First, parsing the “plain language” of the law, the decision concluded that 58-37-8 reflects that penalties for violations are not simply based on “the schedule of the controlled substance involved,” but that the statute requires the state to prove, and a jury to find, a defendant’s specific criminal history and the identity and amount of the substance in question to determine the type of conviction (2nd or 3rd-degree felony, class A or B misdemeanor, etc.). The BIA, therefore, concluded that “an element of section 58-37-8 is the identity of the specific controlled substance involved in a violation of that statute.” Next, the opinion relied on the relevant jury instructions to determine that they “require a jury to find the specific substance underlying a violation of section 58-37-8(2)(a)(i) beyond a reasonable doubt”, which materially differed from other (Colorado) instructions cited by Respondent.
The Board then admitted that it could find no Utah case determining whether the identity of a particular substance is an element or a means but found it “significant” that the state has prosecuted as separate offenses a single act involving the possession of multiple controlled substances. This indicated that the “elements” of proof for a violation involving one drug differ from those essential to proving an offense involving a different drug and the decision noted that Respondent had not explained, given the prohibition against double jeopardy, how one could be convicted of multiple counts of possession of multiple substances, “if the identity of the specific controlled substance possessed was simply an alternative means of committing the offense, rather than an element of section 58-37-8(2)(a)(i).”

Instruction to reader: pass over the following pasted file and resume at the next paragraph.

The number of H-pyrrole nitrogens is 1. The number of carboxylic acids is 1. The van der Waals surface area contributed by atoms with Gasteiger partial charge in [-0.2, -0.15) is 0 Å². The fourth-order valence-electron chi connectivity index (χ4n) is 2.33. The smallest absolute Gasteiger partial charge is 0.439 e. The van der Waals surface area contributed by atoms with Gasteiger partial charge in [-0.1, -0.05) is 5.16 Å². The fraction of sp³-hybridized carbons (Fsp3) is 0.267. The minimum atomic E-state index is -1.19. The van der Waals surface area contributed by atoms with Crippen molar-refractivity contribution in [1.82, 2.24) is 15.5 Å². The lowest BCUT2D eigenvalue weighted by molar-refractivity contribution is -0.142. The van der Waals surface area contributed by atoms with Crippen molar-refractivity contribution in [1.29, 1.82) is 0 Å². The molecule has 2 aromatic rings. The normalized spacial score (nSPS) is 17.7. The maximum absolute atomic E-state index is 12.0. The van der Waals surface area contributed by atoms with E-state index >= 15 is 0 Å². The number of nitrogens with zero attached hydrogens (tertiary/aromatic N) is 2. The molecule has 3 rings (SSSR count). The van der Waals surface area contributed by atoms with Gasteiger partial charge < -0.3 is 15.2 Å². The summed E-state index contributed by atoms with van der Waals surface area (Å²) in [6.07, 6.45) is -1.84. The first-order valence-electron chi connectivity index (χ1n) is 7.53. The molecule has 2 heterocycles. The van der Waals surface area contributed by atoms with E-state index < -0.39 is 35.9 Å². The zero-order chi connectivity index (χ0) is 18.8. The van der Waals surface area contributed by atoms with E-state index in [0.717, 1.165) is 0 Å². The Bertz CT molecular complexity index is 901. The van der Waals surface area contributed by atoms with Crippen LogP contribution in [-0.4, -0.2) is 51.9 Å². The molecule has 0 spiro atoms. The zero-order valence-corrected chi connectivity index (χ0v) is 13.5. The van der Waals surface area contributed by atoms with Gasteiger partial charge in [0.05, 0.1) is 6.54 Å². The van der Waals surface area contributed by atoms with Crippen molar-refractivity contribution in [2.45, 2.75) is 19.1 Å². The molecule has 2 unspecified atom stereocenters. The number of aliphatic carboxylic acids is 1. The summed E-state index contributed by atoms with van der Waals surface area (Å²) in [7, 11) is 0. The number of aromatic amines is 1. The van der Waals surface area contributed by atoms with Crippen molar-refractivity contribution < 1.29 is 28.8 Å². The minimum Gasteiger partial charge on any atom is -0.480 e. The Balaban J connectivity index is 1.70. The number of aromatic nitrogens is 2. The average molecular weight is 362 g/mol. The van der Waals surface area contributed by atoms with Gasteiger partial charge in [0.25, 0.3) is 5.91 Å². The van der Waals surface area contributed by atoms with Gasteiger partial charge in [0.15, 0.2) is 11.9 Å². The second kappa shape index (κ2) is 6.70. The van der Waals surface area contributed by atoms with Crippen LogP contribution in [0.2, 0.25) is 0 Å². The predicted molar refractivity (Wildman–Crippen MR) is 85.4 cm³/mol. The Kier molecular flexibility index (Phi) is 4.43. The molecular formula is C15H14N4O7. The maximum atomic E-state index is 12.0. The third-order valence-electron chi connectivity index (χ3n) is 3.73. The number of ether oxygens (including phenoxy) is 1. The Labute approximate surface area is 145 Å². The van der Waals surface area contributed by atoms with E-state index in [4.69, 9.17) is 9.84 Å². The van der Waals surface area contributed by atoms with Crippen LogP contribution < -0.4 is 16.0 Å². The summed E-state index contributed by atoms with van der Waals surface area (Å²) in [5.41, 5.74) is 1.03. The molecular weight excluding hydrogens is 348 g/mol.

Finally, under the modified categorical approach, the BIA “peeked” at Respondent’s record of conviction for the “sole and limited purpose” of finding out if the specific substance is an element of the offense. He had been charged with possessing or using methamphetamine, “a Schedule II controlled substance.” The fact that the indictment referenced this drug “to the exclusion of all others”, supported the Board’s conclusion that the substance’s identity is an “element” of a statute, i.e., the law is divisible with respect to the identity of the drug. The IJ had therefore erred by terminating the proceedings, the appeal was sustained, proceedings reinstated and the record remanded. Matter of Dikhtyar, 28 I&N Dec. 214 (BIA 2021).